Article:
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Partners

ApoPharma Inc.
Apotex Inc. was founded in 1974, and is the largest Canadian-owned pharmaceutical company. From its two employees and 5,000-square-foot beginning, the company has grown to employ over 6,000 people in research, development, manufacturing and distribution facilities worldwide. The Canadian operations of the Apotex Group of Companies with 5,300 employees now occupy over 3.3 million square feet in Montreal, Richmond Hill, Toronto, Etobicoke, Mississauga, Brantford, Windsor, Winnipeg, London, Calgary and Vancouver. Apotex produces more than 220 generic pharmaceuticals in approximately 3,000 dosages and formats which, in Canada, are used to fill over 55 million prescriptions a year - the largest amount of any pharmaceutical company in this country. Apotex has initiated a program in cell-based therapeutics and is developing a novel tissue engineering approach to wound repair and soft tissue regeneration. ApoPharma Inc. is a member of the Innovative Drug Division of Apotex Inc. and is devoted to the development and discovery of new medicines.

Elastin Specialties
Elastin Specialties is a private, entrepreneurial Ontario company focused on the development of human elastin polypeptide based materials for use in cardiovascular applications, dermal and urological implants. Dr. S. Rothstein, president, is a former research director for Pioneer Hybrid Seeds and former chair of the department of molecular biology and genetics at the University of Guelph. The director of research for the company is Dr. F. Keeley, an expert in extracellular matrix proteins. Elastin Specialties hold independent patent positions on the use of its core technology in biomaterials is working to develop new techniques and methods for producing recombinant proteins while increasing their current investment in Ontario.

matRegen Corp
matRegen Corp is a startup biomaterials company whose core business is aimed toward the development of proprietary products, within the health and life sciences market. The company is focused on the commercialization of regenerative medicine products for cardiovascular, nervous system markets and drug delivery. "SpinFX" - the company's proprietary platform technology - is an innovative technique used to produce novel structures, such as porous tubes, composites and coatings. The method is simple, scaleable and meets unmet needs within a diverse array of markets - from neurosurgical to cardiovascular to sensors. What is perhaps most compelling about SpinFX is that it can be used to create patent tubes that match the mechanical properties of soft tissue yet have the strength to withstand compression at the implant site.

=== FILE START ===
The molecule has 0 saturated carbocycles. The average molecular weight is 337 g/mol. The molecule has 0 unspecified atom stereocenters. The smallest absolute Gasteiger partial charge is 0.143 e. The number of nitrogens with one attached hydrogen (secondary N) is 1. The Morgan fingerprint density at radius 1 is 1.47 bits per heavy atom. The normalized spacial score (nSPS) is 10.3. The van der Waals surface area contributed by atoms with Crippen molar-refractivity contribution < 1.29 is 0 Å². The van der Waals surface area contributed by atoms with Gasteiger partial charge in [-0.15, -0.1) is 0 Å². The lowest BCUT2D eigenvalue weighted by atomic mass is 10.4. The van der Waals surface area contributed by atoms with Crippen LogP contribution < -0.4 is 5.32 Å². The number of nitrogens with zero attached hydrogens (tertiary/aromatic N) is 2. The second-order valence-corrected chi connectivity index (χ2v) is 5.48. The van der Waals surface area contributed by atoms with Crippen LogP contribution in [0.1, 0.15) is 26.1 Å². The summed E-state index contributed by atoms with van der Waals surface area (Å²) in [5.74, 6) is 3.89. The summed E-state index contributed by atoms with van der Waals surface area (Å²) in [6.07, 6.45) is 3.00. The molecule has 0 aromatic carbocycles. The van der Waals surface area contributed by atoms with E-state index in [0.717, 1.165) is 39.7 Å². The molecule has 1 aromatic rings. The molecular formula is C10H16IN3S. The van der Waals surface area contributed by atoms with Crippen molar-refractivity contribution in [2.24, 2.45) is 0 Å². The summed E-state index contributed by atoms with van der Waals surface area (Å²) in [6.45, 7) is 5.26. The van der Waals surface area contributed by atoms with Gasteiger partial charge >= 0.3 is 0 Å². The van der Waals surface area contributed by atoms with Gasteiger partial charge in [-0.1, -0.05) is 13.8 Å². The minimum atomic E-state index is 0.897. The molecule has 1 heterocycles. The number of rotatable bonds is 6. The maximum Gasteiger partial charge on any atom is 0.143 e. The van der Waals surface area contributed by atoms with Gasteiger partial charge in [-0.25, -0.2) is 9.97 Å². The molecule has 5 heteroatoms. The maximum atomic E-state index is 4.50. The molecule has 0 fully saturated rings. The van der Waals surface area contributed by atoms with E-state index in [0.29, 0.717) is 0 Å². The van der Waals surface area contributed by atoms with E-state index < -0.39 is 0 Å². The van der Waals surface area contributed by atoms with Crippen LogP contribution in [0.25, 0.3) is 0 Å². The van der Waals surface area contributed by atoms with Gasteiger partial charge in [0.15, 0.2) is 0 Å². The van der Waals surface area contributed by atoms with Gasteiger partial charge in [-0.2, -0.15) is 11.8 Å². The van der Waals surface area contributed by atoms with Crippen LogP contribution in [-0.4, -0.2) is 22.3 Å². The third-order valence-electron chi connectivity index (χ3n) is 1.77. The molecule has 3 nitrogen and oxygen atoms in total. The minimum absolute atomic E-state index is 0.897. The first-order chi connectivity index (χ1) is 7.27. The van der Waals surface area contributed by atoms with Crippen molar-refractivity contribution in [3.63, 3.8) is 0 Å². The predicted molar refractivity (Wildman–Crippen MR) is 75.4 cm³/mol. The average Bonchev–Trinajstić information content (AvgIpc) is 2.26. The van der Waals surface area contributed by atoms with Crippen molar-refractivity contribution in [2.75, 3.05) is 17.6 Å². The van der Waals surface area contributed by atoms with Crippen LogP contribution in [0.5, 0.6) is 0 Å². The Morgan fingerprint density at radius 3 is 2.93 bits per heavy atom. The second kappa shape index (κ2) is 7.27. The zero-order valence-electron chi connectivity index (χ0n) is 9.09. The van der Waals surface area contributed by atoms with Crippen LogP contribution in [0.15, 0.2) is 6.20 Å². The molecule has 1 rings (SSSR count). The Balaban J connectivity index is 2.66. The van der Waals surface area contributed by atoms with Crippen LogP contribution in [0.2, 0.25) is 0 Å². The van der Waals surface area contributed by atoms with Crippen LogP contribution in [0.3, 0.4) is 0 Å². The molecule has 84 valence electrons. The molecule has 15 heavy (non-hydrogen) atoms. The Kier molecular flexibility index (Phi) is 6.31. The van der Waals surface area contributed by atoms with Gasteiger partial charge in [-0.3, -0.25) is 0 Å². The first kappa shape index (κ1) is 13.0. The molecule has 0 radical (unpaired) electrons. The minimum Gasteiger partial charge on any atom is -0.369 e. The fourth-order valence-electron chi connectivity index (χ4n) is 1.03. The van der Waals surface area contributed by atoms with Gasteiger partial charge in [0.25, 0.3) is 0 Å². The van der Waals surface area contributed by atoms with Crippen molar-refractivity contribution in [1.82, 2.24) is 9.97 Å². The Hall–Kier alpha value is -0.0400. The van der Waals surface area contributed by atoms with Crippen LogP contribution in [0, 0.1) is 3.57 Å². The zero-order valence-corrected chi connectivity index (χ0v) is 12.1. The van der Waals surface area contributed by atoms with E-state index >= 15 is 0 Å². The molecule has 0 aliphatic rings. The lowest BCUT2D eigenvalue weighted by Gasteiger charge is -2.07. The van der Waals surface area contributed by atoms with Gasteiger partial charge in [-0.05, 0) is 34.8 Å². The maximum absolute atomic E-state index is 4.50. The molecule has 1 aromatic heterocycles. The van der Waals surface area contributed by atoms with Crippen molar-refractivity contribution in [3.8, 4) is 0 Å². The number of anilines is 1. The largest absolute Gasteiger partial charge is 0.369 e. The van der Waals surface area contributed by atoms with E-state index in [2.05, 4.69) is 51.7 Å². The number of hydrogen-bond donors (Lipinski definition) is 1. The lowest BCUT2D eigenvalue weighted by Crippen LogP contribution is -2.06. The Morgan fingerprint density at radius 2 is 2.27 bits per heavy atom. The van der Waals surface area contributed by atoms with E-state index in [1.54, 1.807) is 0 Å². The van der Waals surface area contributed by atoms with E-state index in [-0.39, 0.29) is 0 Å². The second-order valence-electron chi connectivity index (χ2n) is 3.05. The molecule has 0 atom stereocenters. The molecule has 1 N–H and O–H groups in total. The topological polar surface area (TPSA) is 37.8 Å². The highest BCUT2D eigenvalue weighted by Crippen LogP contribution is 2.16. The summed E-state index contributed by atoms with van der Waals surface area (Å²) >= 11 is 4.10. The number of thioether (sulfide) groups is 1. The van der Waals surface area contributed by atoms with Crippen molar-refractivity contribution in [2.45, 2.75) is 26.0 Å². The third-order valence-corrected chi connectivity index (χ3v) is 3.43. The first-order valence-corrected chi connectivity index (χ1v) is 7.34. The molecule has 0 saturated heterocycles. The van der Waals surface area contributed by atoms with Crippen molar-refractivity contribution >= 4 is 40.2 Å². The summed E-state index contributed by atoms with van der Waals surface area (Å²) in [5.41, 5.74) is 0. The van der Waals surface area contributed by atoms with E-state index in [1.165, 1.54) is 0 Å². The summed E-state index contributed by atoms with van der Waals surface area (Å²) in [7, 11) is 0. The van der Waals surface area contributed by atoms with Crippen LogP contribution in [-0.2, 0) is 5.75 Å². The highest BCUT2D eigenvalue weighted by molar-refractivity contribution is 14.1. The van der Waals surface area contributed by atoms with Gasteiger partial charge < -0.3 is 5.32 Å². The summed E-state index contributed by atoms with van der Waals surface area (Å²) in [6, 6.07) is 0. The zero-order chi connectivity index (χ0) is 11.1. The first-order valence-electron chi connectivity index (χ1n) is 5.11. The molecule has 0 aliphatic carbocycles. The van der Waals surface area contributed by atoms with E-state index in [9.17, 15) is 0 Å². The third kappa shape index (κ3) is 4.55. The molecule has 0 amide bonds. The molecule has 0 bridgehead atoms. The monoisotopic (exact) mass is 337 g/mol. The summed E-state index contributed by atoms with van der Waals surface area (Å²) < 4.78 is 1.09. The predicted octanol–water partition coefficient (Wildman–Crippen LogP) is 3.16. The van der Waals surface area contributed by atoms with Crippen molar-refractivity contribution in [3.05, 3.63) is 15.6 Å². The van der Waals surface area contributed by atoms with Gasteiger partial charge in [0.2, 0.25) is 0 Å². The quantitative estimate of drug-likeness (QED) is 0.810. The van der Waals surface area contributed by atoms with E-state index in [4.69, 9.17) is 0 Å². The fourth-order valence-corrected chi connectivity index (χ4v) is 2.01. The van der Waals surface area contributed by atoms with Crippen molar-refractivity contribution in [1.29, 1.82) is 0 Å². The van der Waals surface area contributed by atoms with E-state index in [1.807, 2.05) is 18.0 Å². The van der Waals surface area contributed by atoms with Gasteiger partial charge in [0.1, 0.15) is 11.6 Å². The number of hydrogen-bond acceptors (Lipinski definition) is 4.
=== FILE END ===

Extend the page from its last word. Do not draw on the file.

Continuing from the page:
Rimon Therapeutics
Rimon Therapeutics was co-founded in 2000 by Drs. Michael May and Michael Sefton. They recognized that advanced materials are increasingly in demand to guide the regeneration of tissue, replace function and deliver drugs. The development of advanced biomaterials is a critical driver of the next age of medical products and the company’s primary scientific mission is the development of advanced therapeutic biomaterials.

Based in Toronto, Canada, Rimon Therapeutics aims to develop and market novel products in partnership with biotechnology, pharmaceutical and medical device companies.

Rimon Therapeutics is taking biomaterials science to a new level. The company is developing synthetic polymers that are bioactive, that is they act like drugs but have the physical properties of materials. These advanced materials stimulate the body to heal itself.

Ontario Research and Development Challenge Fund (ORDCF)